Dec 7th, 2016 • 44:23
Before Miss Ferguson found Maude Lewis’ body in the school gym, none of us believed in the teenage werewolf. There had been rumors, of course. There always are. But many of us viewed Miss Ferguson’s discovery as confirmation of our worst fears. Not everyone shared our certainty. There had been only a fingernail paring of moon that late February night, and a small but vocal minority of us argued that this precluded the possibility that Maude’s killer had been a lycanthrope. | Copyright 2016 by Dale Bailey. Narrated by Stefan Rudnicki.
Nov 16th, 2016 • 16:34
The first rule is that the company has no name. It has no website or social media presence. It does not pay taxes or Social Security. In a crowded bar near the Providence train station, you drink a beer with the guy who recruited you and neither of you refer to your employer. The Old Ones listen to everything, and their torture racks are hungry for victims. Remember Rodriguez? Raise your glass but don’t say his name. The second rule is that the company will not pay in checks or direct deposit. A stranger will slip a moldy envelope of cash into your pocket when you’re walking in a crowd. | Copyright 2016 by Sandra McDonald. Narrated by Stefan Rudnicki.
Nov 2nd, 2016 • 51:19
Jazmine woke beside her fiancé, Cal, and nearly vomited from his smell. The nausea began with the scents she knew---garlic from the prawns he’d sautéed for dinner, salty-sour underarm musk, oil from his hair follicles. She tried turning away from him in her bed, but she couldn’t escape the newer smells, the ones she couldn’t name. Was she pregnant? That thought made her sit up and gasp aloud, but she talked down her panic. She’d been on the patch since college, and it would not have failed her. | Copyright 2016 by Tananarive Due. Narrated by Gabrielle de Cuir.
Oct 19th, 2016 • 54:01
“Tell us a ghost story,” said one of the women, the pouty one, the one named Melissa. She was the nice, friendly one for now, the one asking questions, the one who wanted to stop at every little roadside fruit stall and pose next to every possibly rabid monkey, but Dimas knew this kind of tourist. Eventually, she was going to exhaust herself, and then—fueled by a high metabolism and the vengeance of unmet expectations—she was going to become his worst enemy. | Copyright 2016 by Nadia Bulkin. Narrated by Vikas Adam.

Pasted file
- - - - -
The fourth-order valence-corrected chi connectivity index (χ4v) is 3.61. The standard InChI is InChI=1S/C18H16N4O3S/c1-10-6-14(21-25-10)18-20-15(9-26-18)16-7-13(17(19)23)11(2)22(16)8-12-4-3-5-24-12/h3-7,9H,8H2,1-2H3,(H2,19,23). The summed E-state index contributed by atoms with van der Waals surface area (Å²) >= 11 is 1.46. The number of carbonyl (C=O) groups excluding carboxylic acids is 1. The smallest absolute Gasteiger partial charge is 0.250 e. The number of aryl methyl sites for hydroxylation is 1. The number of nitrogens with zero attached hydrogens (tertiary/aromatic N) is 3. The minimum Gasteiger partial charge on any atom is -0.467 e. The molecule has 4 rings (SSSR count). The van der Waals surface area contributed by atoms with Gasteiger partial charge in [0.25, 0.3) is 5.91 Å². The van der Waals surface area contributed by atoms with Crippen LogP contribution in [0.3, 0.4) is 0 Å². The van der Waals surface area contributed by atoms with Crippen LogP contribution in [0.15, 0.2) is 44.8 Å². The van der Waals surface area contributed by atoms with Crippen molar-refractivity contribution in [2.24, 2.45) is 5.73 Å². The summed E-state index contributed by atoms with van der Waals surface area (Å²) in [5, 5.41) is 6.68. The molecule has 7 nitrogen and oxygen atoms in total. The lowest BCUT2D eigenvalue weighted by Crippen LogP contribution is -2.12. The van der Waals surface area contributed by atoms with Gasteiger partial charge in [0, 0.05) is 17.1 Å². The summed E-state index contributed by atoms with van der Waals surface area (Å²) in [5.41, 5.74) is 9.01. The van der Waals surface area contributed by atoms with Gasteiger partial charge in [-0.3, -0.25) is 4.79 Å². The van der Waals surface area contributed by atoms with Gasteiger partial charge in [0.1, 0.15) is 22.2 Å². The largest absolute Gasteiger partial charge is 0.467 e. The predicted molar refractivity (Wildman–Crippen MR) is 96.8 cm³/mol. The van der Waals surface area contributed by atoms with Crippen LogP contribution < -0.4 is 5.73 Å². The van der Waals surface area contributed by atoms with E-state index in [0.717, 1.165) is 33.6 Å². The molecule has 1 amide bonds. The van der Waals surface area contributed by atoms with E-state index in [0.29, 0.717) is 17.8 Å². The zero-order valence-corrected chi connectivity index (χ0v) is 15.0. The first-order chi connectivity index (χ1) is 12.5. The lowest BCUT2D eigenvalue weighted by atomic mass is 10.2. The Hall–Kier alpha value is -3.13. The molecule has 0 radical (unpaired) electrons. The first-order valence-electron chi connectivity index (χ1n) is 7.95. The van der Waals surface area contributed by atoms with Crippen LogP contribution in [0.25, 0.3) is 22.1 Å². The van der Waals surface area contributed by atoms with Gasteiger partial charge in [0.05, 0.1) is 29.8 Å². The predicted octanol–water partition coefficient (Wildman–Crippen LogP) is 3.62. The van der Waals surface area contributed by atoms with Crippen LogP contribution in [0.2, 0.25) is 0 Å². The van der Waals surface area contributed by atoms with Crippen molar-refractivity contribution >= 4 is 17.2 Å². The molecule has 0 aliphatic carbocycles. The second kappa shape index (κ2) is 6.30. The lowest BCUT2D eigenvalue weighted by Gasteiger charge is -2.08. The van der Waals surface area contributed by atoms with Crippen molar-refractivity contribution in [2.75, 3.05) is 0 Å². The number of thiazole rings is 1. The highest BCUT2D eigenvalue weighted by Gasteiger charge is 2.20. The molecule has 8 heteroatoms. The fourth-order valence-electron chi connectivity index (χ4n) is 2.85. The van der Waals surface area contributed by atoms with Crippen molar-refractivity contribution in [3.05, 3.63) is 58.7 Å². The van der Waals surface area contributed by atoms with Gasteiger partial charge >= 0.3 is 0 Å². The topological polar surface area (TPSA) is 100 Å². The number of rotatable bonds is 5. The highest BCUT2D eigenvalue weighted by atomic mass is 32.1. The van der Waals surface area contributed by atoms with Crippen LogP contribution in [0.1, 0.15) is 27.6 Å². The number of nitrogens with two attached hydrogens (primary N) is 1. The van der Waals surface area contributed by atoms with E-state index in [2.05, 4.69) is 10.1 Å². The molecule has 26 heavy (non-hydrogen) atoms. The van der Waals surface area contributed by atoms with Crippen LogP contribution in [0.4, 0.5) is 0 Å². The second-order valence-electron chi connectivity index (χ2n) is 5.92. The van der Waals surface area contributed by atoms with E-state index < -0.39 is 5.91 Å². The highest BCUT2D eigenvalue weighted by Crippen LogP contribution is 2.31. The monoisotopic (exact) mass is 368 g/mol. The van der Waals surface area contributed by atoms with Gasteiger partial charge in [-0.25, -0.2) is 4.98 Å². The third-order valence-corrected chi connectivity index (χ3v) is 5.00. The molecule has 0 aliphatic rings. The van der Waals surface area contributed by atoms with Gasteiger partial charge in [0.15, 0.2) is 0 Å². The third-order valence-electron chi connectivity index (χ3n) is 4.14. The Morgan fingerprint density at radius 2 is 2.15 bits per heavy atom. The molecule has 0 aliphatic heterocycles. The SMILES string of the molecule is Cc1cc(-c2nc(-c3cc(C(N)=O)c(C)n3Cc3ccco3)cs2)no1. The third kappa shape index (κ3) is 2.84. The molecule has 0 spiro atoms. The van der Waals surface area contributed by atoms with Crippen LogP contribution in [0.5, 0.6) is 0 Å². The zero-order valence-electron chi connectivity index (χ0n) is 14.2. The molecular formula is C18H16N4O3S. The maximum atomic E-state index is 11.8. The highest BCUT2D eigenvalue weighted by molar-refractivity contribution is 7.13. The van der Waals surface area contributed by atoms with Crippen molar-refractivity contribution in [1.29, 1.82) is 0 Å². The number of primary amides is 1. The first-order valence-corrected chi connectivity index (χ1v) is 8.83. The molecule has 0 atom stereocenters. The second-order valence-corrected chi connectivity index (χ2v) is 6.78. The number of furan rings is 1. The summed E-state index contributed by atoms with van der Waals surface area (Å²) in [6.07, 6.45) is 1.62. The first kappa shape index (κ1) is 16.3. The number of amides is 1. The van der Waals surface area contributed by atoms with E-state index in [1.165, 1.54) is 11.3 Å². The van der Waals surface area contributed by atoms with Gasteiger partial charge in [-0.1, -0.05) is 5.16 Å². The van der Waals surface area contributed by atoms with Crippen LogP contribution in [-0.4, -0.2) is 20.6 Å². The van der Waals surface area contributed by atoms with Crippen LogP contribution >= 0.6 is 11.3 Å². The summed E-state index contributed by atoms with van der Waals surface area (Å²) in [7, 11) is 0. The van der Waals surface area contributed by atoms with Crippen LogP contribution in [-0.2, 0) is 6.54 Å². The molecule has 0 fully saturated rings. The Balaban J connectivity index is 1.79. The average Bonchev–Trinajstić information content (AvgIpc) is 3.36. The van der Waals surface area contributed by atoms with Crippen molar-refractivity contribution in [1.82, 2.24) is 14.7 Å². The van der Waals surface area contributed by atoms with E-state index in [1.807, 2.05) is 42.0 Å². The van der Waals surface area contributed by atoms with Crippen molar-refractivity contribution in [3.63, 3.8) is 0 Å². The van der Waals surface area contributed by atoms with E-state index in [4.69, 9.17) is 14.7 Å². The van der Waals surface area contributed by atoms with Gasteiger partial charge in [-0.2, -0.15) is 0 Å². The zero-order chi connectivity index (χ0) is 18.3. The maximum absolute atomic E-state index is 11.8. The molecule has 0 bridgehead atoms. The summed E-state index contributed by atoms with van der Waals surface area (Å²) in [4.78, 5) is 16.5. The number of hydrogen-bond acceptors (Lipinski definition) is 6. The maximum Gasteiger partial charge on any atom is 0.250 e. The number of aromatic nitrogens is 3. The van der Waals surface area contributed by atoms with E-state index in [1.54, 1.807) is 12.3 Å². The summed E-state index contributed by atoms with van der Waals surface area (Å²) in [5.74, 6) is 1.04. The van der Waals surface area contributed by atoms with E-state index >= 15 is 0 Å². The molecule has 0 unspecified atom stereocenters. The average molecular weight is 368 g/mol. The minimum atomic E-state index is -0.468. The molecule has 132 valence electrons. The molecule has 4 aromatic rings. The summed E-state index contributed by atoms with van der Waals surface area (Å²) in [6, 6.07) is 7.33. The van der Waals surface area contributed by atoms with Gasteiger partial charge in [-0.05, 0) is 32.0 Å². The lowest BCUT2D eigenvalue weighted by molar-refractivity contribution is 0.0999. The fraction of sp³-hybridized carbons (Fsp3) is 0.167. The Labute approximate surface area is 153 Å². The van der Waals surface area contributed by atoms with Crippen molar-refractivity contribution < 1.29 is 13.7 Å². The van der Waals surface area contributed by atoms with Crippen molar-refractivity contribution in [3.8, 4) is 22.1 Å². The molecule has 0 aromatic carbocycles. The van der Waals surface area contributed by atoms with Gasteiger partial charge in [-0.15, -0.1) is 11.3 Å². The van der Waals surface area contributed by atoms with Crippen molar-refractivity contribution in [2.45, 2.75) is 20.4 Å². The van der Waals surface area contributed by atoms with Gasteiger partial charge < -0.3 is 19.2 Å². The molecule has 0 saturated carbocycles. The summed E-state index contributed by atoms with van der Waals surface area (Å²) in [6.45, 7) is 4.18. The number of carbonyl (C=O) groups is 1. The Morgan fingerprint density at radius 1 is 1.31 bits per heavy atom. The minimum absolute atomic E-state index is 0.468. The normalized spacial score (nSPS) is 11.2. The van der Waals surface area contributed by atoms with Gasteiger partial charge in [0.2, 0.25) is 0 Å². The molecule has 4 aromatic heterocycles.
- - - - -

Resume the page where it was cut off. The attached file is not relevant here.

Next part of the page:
Oct 5th, 2016 • 33:55
You’re not the kind of person who shows up late to work, but today was a piece of shit, so it’s seven thirty and your mom is finally dropping you off at the movie theater. It’s a weeknight, only one person in the box office selling tickets, so you shame-walk past a line of your fellow high school grads enjoying their last summer break before college. You hope you can sneak in without anyone noticing and grab some popcorn, because you missed dinner and you’re starving. Nope. | Copyright 2016 by Valerie Valdes. Narrated by Mirron Willis.
Sep 21st, 2016 • 59:23
I was fourteen and at a sleepover when the cult drank poison. The sleepover mom turned on the TV and said “Oh my lord, Mary, would you look at this? It’s the feds is what, and a bomb, right out there where you come from.” But it wasn’t the feds, and it wasn’t a bomb. It was us. We were destined to die. I watched it burn, and listened to the news call us a cult, which was not what we called ourselves. We called ourselves Heaven’s Avengers. I watched it for a while, and then I threw up hamburger casserole. | Copyright 2016 by Maria Dahvana Headley. Narrated by Gabrielle de Cuir.
Sep 7th, 2016 • 26:07
This is your haunted house. The realtor was very perceptive the day you first came by, looking for a home that would provide more than mere shelter, a haven that would instead be an expression of your love of eccentricity and strangeness for its own sake, a place special and unique. She saw in the two of you young professionals a pair of people with the right proportion of rationality and imagination, the kind of folks who would be delighted by spooky old legends without being frightened off by them. | Copyright 2016 by Adam-Troy Castro. Narrated by Stefan Rudnicki.
Aug 3rd, 2016 • 55:36